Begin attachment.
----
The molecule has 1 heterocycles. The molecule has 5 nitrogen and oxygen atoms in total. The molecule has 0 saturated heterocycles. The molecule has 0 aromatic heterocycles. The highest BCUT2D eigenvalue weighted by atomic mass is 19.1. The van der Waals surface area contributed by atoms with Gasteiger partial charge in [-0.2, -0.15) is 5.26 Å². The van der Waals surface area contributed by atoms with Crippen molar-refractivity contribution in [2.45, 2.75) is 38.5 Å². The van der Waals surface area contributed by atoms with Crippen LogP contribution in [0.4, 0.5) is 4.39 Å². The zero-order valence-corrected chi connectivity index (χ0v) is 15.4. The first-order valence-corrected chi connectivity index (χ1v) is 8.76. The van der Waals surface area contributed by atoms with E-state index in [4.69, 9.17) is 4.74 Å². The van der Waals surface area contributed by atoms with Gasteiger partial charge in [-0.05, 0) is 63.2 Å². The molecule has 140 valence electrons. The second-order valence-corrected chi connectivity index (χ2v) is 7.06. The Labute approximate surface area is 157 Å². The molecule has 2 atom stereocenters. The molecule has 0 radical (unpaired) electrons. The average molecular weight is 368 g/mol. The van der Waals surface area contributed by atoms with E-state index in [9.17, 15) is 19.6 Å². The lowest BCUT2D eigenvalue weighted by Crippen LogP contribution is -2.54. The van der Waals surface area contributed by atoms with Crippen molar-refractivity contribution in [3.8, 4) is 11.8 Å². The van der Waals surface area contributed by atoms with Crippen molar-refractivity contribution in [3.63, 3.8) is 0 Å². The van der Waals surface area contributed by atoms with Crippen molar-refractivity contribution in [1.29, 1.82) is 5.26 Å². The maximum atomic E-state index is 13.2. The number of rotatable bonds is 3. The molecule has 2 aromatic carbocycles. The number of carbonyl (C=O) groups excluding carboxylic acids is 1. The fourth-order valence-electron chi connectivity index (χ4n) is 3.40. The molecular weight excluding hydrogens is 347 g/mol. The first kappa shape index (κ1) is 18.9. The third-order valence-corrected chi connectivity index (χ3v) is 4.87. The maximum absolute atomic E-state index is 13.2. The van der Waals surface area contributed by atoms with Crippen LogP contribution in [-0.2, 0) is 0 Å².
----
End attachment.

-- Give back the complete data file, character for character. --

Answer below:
The molecule has 1 heterocycles. The molecule has 5 nitrogen and oxygen atoms in total. The molecule has 0 saturated heterocycles. The molecule has 0 aromatic heterocycles. The highest BCUT2D eigenvalue weighted by atomic mass is 19.1. The van der Waals surface area contributed by atoms with Gasteiger partial charge in [-0.2, -0.15) is 5.26 Å². The van der Waals surface area contributed by atoms with Crippen molar-refractivity contribution in [2.45, 2.75) is 38.5 Å². The van der Waals surface area contributed by atoms with Crippen LogP contribution in [0.4, 0.5) is 4.39 Å². The zero-order valence-corrected chi connectivity index (χ0v) is 15.4. The first-order valence-corrected chi connectivity index (χ1v) is 8.76. The van der Waals surface area contributed by atoms with E-state index in [4.69, 9.17) is 4.74 Å². The van der Waals surface area contributed by atoms with Gasteiger partial charge in [-0.05, 0) is 63.2 Å². The molecule has 140 valence electrons. The second-order valence-corrected chi connectivity index (χ2v) is 7.06. The Labute approximate surface area is 157 Å². The molecule has 2 atom stereocenters. The molecule has 0 radical (unpaired) electrons. The average molecular weight is 368 g/mol. The van der Waals surface area contributed by atoms with E-state index in [9.17, 15) is 19.6 Å². The lowest BCUT2D eigenvalue weighted by Crippen LogP contribution is -2.54. The van der Waals surface area contributed by atoms with Crippen molar-refractivity contribution in [3.8, 4) is 11.8 Å². The van der Waals surface area contributed by atoms with Crippen molar-refractivity contribution in [3.63, 3.8) is 0 Å². The van der Waals surface area contributed by atoms with Crippen molar-refractivity contribution in [1.29, 1.82) is 5.26 Å². The maximum atomic E-state index is 13.2. The number of rotatable bonds is 3. The molecule has 2 aromatic carbocycles. The number of carbonyl (C=O) groups excluding carboxylic acids is 1. The fourth-order valence-electron chi connectivity index (χ4n) is 3.40. The molecular weight excluding hydrogens is 347 g/mol. The first kappa shape index (κ1) is 18.9. The third-order valence-corrected chi connectivity index (χ3v) is 4.87. The maximum absolute atomic E-state index is 13.2. The van der Waals surface area contributed by atoms with Crippen LogP contribution in [-0.2, 0) is 0 Å².